During my work at a composites workshop I got some experience with composites and vacuum-bagging. I decided to make a foam core wing for a model aeroplane. I checked for some internet info on it, and what I found is that instead of the classical arrangement we would use at the workshop:
- impregnated fiber layers
- perforated peel ply
- breather layer
- vacuum bag
In wing vacuuming guides, they put an additional layer of Mylar between the fiber layers and the peel ply. The Mylar is removed after curing.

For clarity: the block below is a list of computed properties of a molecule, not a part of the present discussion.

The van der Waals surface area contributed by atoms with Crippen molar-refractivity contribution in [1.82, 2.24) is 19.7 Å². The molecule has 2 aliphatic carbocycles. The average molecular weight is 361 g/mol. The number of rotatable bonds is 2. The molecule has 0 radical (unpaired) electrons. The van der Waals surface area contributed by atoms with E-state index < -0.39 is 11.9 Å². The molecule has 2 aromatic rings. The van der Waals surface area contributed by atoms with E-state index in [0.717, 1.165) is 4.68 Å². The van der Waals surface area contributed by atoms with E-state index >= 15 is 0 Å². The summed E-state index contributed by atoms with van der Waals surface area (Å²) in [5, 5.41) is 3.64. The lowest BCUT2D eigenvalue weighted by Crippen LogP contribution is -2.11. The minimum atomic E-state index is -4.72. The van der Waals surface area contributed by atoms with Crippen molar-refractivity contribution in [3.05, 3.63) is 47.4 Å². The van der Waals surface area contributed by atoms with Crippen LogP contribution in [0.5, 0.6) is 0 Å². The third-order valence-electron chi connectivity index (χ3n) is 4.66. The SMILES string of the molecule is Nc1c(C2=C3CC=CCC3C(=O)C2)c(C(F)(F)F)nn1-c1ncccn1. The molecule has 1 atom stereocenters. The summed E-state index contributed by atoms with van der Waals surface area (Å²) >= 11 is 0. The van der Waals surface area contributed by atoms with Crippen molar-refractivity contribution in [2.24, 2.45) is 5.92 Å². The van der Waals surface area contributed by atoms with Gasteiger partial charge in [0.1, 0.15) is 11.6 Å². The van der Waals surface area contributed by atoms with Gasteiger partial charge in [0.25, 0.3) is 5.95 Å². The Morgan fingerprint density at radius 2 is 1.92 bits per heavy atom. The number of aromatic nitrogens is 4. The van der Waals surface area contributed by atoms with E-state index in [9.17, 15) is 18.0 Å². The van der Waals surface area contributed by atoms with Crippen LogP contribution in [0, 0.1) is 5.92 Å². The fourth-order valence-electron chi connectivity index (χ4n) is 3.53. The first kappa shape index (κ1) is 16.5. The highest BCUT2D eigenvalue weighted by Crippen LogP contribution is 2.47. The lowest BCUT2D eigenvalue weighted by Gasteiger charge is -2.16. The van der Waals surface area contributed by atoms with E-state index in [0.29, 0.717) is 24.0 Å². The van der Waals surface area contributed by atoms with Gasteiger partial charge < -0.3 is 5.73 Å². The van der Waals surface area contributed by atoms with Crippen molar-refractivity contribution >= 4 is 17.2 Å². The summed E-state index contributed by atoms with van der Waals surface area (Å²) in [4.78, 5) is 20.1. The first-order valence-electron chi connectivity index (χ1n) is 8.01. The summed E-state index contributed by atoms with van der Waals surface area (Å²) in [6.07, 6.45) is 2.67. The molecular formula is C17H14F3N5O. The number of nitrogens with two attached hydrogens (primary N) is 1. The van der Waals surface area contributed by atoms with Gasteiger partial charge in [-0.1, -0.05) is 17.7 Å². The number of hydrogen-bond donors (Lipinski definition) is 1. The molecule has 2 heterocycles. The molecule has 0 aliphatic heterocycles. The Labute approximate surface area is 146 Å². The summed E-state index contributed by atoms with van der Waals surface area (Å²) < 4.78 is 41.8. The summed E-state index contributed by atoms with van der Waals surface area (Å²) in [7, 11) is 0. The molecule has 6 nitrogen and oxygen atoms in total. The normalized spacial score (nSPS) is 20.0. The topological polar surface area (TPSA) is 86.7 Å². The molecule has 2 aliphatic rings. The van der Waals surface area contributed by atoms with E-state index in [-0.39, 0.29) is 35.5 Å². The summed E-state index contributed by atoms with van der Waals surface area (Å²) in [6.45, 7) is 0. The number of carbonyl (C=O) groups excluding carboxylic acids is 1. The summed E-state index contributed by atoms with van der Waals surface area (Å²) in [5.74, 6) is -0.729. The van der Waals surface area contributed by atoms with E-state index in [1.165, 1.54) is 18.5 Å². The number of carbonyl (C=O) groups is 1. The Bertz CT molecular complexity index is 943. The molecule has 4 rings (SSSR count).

Why do this? Is this to have a smoother surface for the wing? Mylar can be used to efficiently contain gases (baloons, food industry etc). Wouldn't this mean that it also blocks the excess resin that should go trough it? Or if I assume that resin can go trough the Mylar layer freely, then what's the point of having a perforated peel ply at all? Is the Mylar layer essentially doing the work of the peel ply?